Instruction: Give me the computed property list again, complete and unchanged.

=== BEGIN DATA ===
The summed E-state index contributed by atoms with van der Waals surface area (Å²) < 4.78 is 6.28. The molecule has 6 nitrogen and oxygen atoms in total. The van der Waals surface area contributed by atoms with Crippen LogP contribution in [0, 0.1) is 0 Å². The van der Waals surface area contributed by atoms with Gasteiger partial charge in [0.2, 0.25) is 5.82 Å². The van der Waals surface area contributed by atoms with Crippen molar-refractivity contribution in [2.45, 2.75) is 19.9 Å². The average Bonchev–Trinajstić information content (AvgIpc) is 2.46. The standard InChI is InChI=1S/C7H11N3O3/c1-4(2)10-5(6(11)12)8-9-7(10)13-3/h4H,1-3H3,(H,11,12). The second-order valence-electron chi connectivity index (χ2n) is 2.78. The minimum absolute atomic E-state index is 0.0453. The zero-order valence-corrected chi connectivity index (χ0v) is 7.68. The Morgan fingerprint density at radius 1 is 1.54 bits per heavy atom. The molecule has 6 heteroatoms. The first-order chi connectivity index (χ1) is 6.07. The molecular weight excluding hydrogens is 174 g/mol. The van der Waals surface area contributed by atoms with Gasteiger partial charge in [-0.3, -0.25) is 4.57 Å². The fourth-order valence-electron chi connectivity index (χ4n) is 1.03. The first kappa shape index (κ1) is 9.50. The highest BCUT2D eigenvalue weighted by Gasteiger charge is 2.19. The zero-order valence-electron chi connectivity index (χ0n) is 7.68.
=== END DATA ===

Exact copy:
The summed E-state index contributed by atoms with van der Waals surface area (Å²) < 4.78 is 6.28. The molecule has 6 nitrogen and oxygen atoms in total. The van der Waals surface area contributed by atoms with Crippen LogP contribution in [0, 0.1) is 0 Å². The van der Waals surface area contributed by atoms with Gasteiger partial charge in [0.2, 0.25) is 5.82 Å². The van der Waals surface area contributed by atoms with Crippen molar-refractivity contribution in [2.45, 2.75) is 19.9 Å². The average Bonchev–Trinajstić information content (AvgIpc) is 2.46. The standard InChI is InChI=1S/C7H11N3O3/c1-4(2)10-5(6(11)12)8-9-7(10)13-3/h4H,1-3H3,(H,11,12). The second-order valence-electron chi connectivity index (χ2n) is 2.78. The minimum absolute atomic E-state index is 0.0453. The zero-order valence-corrected chi connectivity index (χ0v) is 7.68. The Morgan fingerprint density at radius 1 is 1.54 bits per heavy atom. The molecule has 6 heteroatoms. The first-order chi connectivity index (χ1) is 6.07. The molecular weight excluding hydrogens is 174 g/mol. The van der Waals surface area contributed by atoms with Gasteiger partial charge in [-0.3, -0.25) is 4.57 Å². The fourth-order valence-electron chi connectivity index (χ4n) is 1.03. The first kappa shape index (κ1) is 9.50. The highest BCUT2D eigenvalue weighted by Gasteiger charge is 2.19. The zero-order valence-electron chi connectivity index (χ0n) is 7.68.